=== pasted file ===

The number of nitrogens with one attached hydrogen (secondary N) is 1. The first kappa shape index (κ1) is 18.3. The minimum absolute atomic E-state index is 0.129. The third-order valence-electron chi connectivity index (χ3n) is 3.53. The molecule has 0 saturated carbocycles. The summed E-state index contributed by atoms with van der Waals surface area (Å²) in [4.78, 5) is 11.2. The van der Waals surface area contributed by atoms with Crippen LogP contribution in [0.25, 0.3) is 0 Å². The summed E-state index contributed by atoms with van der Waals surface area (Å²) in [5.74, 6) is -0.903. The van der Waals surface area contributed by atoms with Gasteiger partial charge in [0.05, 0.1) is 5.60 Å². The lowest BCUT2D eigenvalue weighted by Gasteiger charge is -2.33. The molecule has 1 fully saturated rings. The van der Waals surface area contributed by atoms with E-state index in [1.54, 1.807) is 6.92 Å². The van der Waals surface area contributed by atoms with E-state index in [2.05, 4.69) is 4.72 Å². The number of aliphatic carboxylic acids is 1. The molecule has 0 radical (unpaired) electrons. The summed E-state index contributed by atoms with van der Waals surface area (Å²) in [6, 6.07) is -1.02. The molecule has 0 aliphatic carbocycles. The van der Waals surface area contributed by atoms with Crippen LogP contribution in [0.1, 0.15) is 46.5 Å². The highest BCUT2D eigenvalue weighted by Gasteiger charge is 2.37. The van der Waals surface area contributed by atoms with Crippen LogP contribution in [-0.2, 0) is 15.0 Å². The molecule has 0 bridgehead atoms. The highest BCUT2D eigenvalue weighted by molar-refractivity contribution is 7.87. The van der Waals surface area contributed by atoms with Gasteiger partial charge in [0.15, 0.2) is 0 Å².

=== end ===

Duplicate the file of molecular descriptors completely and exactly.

The number of nitrogens with one attached hydrogen (secondary N) is 1. The first kappa shape index (κ1) is 18.3. The minimum absolute atomic E-state index is 0.129. The third-order valence-electron chi connectivity index (χ3n) is 3.53. The molecule has 0 saturated carbocycles. The summed E-state index contributed by atoms with van der Waals surface area (Å²) in [4.78, 5) is 11.2. The van der Waals surface area contributed by atoms with Crippen LogP contribution in [0.25, 0.3) is 0 Å². The summed E-state index contributed by atoms with van der Waals surface area (Å²) in [5.74, 6) is -0.903. The van der Waals surface area contributed by atoms with Gasteiger partial charge in [0.05, 0.1) is 5.60 Å². The lowest BCUT2D eigenvalue weighted by Gasteiger charge is -2.33. The molecule has 1 fully saturated rings. The van der Waals surface area contributed by atoms with E-state index in [1.54, 1.807) is 6.92 Å². The van der Waals surface area contributed by atoms with E-state index in [2.05, 4.69) is 4.72 Å². The number of aliphatic carboxylic acids is 1. The molecule has 0 radical (unpaired) electrons. The summed E-state index contributed by atoms with van der Waals surface area (Å²) in [6, 6.07) is -1.02. The molecule has 0 aliphatic carbocycles. The van der Waals surface area contributed by atoms with Crippen LogP contribution in [0.1, 0.15) is 46.5 Å². The highest BCUT2D eigenvalue weighted by Gasteiger charge is 2.37. The van der Waals surface area contributed by atoms with Crippen LogP contribution in [-0.2, 0) is 15.0 Å². The molecule has 0 bridgehead atoms. The highest BCUT2D eigenvalue weighted by molar-refractivity contribution is 7.87. The van der Waals surface area contributed by atoms with Gasteiger partial charge in [0.15, 0.2) is 0 Å².